Thursday, 10 September 2009


Over the past few weeks I've seen a huge increase in the number of patients who I feel are at risk. Adult patients. They've either had no family, no family that cares, no friends who care, or no-one that cares at all. Some live in the most depressing and appalling conditions that, truthfully, I can't believe still exist in a country that claims to be one of the world leaders in social care. Over the years I have come to accept that it happens, to expect to see it twice or three times a year. Over the last few weeks it's been nearer that number every week. It's horrifying, and it's heartbreaking. It shouldn't be allowed to happen, and I wish I could do more about it. It's one of the hidden ills of our supposedly illuminated society.
A few shifts back I met Hetty. She's 85. I can't expand too much more for fear of identifying her, although I can tell you she's spent her entire life caring for others, and now she can cope no more. But now, in her hour of greatest need, all those she's cared for have decided that their lives are too important. She'd been practically left to die in an abandoned wasteland. Whilst waiting for the ambulance to arrive to take her to hospital, she told me of her greatest fear.
She didn't want her children to find her diary if she dies. She told me a little about what's in it, how long she's been writing in it for, why she writes. She refused to tell me what the last entry, the one she's scared they'll find, contains, but sadness and anger were reflected in her eyes in equal measure. I could only go on to imagine.

Dear Diary,

I've confided in you since I was young, many, many years ago.

I told you of growing up, of my many successes and failures there. And of my parents' pride.

I told you of my school life, of my many successes and failures there. And of my eventual triumph.

I told you of my university life, of my many successes and failures there. And of my graduation.

I told you of my early years of marriage, of my many successes and failures there. And of my joy.

I told you of my years of parenting, of my many successes and failures there. And of my immense pride.

Now, Dear Diary, I must tell you a painful truth.

I'm old. And lonely. And a failure.

I've failed to instill my morals.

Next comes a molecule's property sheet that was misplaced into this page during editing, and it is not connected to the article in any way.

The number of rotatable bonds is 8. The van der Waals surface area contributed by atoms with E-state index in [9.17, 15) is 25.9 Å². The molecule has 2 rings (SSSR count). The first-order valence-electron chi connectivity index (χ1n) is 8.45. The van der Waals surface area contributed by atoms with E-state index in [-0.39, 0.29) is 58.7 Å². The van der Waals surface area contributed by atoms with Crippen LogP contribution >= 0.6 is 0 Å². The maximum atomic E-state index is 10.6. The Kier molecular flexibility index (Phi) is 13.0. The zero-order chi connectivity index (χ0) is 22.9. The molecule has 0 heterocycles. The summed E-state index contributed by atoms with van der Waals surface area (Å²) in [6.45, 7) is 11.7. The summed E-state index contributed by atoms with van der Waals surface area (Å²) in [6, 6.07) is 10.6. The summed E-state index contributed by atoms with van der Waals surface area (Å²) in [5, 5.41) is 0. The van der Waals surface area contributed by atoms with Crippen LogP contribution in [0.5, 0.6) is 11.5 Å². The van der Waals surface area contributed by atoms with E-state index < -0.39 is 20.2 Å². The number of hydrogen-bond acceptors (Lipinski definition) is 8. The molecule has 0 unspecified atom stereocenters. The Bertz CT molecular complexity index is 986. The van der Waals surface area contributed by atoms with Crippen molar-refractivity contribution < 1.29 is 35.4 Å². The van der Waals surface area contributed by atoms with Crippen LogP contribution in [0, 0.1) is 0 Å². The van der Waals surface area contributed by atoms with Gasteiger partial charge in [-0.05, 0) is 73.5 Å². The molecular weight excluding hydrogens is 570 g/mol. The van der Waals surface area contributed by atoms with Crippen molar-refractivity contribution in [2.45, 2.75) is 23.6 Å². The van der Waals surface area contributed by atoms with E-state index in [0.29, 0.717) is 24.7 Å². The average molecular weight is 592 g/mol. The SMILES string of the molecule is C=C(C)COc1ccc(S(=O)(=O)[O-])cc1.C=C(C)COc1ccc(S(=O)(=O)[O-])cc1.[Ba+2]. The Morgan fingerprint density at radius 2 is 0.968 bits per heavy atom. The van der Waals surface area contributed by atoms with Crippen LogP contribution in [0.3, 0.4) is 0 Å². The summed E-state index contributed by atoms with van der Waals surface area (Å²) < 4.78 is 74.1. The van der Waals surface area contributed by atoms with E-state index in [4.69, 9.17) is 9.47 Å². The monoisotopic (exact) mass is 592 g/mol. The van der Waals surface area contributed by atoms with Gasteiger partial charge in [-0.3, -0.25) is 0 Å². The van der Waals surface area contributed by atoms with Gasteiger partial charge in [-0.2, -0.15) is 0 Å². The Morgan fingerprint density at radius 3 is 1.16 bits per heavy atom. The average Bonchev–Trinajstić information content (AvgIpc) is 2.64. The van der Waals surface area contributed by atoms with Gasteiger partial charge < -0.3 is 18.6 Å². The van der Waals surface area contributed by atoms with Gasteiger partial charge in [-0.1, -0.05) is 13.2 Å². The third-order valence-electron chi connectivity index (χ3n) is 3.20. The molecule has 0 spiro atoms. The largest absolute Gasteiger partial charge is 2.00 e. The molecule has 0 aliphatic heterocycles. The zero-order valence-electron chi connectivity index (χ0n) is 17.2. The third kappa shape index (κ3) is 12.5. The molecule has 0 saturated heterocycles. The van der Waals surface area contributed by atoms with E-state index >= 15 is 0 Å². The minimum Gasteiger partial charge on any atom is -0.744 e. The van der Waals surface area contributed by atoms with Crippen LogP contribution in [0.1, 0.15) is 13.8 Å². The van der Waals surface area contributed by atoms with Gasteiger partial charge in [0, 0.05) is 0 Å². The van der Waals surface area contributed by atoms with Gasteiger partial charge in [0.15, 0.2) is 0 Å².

I've failed to teach my way of life.

I've failed to make them realise that the carer now needs care.

I've failed, and I've been failed.

Must I really end my days in squalor? Alone? Abandoned?

Do I deserve to see out my life neglected by those I have raised? Cherished? Cared for?

Dearest Friend,

Where are they when I need them most?

My care goes as far as the hospital, and only a little further. I can fill in a form. A form to inform Social Services of my concerns. A form to advise them that I think she desperately needs help. A form to call for that help and pray that it arrives in time. Just fill in a form.
And then all that's left for me to do is hope.
Hope that someone sees the form and realises the urgency of it.
Hope that someone sees the form and shares my concerns.
Hope that someone sees the form and feels the same as I do.
Hope that someone sees the form and realises that this isn't just another pile of paperwork.


Petunia said...

I believe that the state of elder care (or rather, the LACK of it) in our country is probably the Great Crime of our century. It's appalling.

And it's what we have to look forward to for ourselves.

How can we let this be?

Thank you for caring.

Andy said...

Quite disturbing. I'd like to think I'd never let anyone I love or am close to be in that situation as they grow old.

The state can only take so much of the blame, many people have a fierce sense of independence and try and pretend they can cope to the outside world. I do, however, completely agree that often when it is noticed not enough is done to change quality of life for the better.

Most of the blame can and should be apportioned to those who should be caring, and should be trying to ensure the best possible life for their friend / relative, but instead are content to do little, and, as you rightly say, neglect the welfare of those who need it, when they need it most.